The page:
In 1823, in what was apparently to become a common practice for Hawkins, he sold his share of the pencil patent to Mordan, who in turn found a new partner that could provide a much needed cash infusion, the successful London stationer Gabriel Riddle.
|G. Riddle Pencil – 1836/1837|
Gabriel Riddle – While Riddle may not have played a major creative role in Mordan’s life, he certainly was still a key figure. As a successful stationer, he had both the wealth and the distribution channels that Mordan needed access to after buying out Hawkins’ rights to the pencil patent. Riddle also appears to have had the contacts that Mordan would come to take advantage of in the coming years. In 1824 Riddle appears in the membership list for the Society for the Encouragement of Arts, Manufacturers, and Commerce (Mordan does not); but in 1825 Mordan also shows up as a member and some of the other notables in that year’s list that Mordan knew (or came to know) were Michael Faraday, William Brockedon, Joseph Clement, and Thomas Lund. Riddle and Mordan parted ways in 1836 at which point they became competitors in the pencil-case business.
|1831 Oblique Pen Design Patent #6163|
William Brockedon (1787-1854) – William Brockedon had a wide range of interests; artist (see Faraday portrait below), watchmaker, writer, inventor, and more. In 1801 (age 14) he took over his dad’s watchmaking business during his father’s illness and continued to run it on his own following his father’s death in 1802. In 1831 he and Sampson Mordan filed a patent together for the oblique pen (slit is in the direction of writing). Brockedon’s most influential invention was a machine to compress graphite powder into pencil leads. Prior to this, solid graphite was simply cut into the size and shape needed for pencils and other uses. However, the famous Cumberland graphite mines were depleted and Brockedon’s invention ensured a continued steady supply of pencil leads. More importantly, Brockedon’s invention was almost immediately recognized to be of value in other fields, most notably in the field of medicine whereby medication could now be compressed into pill form. So we can all thank William Brockedon every time we pop an aspirin, take prescription medication tablets, or write with a “lead” pencil.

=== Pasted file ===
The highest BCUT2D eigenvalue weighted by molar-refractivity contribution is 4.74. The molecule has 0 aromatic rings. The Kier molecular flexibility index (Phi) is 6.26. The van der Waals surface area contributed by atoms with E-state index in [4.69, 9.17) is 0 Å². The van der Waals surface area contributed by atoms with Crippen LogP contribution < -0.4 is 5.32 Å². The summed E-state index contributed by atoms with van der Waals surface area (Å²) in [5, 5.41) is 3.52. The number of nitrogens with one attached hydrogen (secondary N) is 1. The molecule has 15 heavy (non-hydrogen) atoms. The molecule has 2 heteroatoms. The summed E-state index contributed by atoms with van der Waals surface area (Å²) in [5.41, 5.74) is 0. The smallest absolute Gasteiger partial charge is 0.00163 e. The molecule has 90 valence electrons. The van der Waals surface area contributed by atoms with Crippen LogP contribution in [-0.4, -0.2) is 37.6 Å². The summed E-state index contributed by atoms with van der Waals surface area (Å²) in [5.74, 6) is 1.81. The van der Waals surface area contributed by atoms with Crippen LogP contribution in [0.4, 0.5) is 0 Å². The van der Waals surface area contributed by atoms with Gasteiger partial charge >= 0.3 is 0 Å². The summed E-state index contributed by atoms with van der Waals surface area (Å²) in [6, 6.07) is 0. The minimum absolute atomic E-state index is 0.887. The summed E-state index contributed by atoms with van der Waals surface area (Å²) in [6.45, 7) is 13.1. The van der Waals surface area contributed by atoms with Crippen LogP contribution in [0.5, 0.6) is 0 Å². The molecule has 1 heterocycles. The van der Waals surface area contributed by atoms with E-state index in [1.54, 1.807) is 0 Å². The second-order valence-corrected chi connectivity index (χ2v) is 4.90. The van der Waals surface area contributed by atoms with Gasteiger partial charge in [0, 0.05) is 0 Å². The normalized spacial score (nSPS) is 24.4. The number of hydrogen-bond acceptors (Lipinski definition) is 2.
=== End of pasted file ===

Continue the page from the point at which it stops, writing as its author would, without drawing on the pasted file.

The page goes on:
|Clement & Mordan Lathe Chuck Design
Image courtesy of:
Joseph Clement (1779-1844) – Clement was a colleague of Sampson Mordan’s during the period that they both worked with Bramah and in 1830 the two of them were awarded medals by the Society for the Encouragement of Arts, Manufacturers, and Commerce for their advances in the design of lathe chucks (this would have been a big deal for someone making round things like pencil-cases). Joseph Clement went on to become one of the period’s best machine tool makers and worked with Charles Babbage, building the first working model of Babbage’s “Difference Engine”. My favourite fun fact about Clement is that in 1805, when he was a young man, he started his career building looms in the small northern England village of Kirkby Stephen; the very same lovely village where our daughter and her family currently reside.
|Michael Faraday by William Brockedon, 1831
Image courtesy of :
National Portrait Gallery, London – NPG2515(24)
Michael Faraday (1791-1867) – Grace’s Guide to UK Industrial History lists Michael Faraday as an associate of Sampson Mordan. I was unable to find a direct business relationship, however, I did find one reference to experiments Faraday was conducting on some lead samples that William Brockedon had provided him with on behalf of Mordan.
In spite of having little formal education, Faraday is recognized as one of the most influential scientists in history and his discoveries included electric motors, electro magnetism, bunsen burners, and much, much, more. His accomplishments were recognized as being of such import to Einstein that he actually had a portrait of Faraday on his study wall, right next to one of Sir Isaac Newton.
Whether Sampson even realized it at the time or not, what a treat to have been surrounded by these individuals, most of whom were quite successful in their own right, and all of whom were major contributors to the massive technological advances taking place during this period in human history.
And honestly, come on, admit it… how great would it have been to be able to say that you were mentored by the guy that invented the flush toilet!?
John Isaac Hawkins
Gabriel Riddle – no detailed bio info found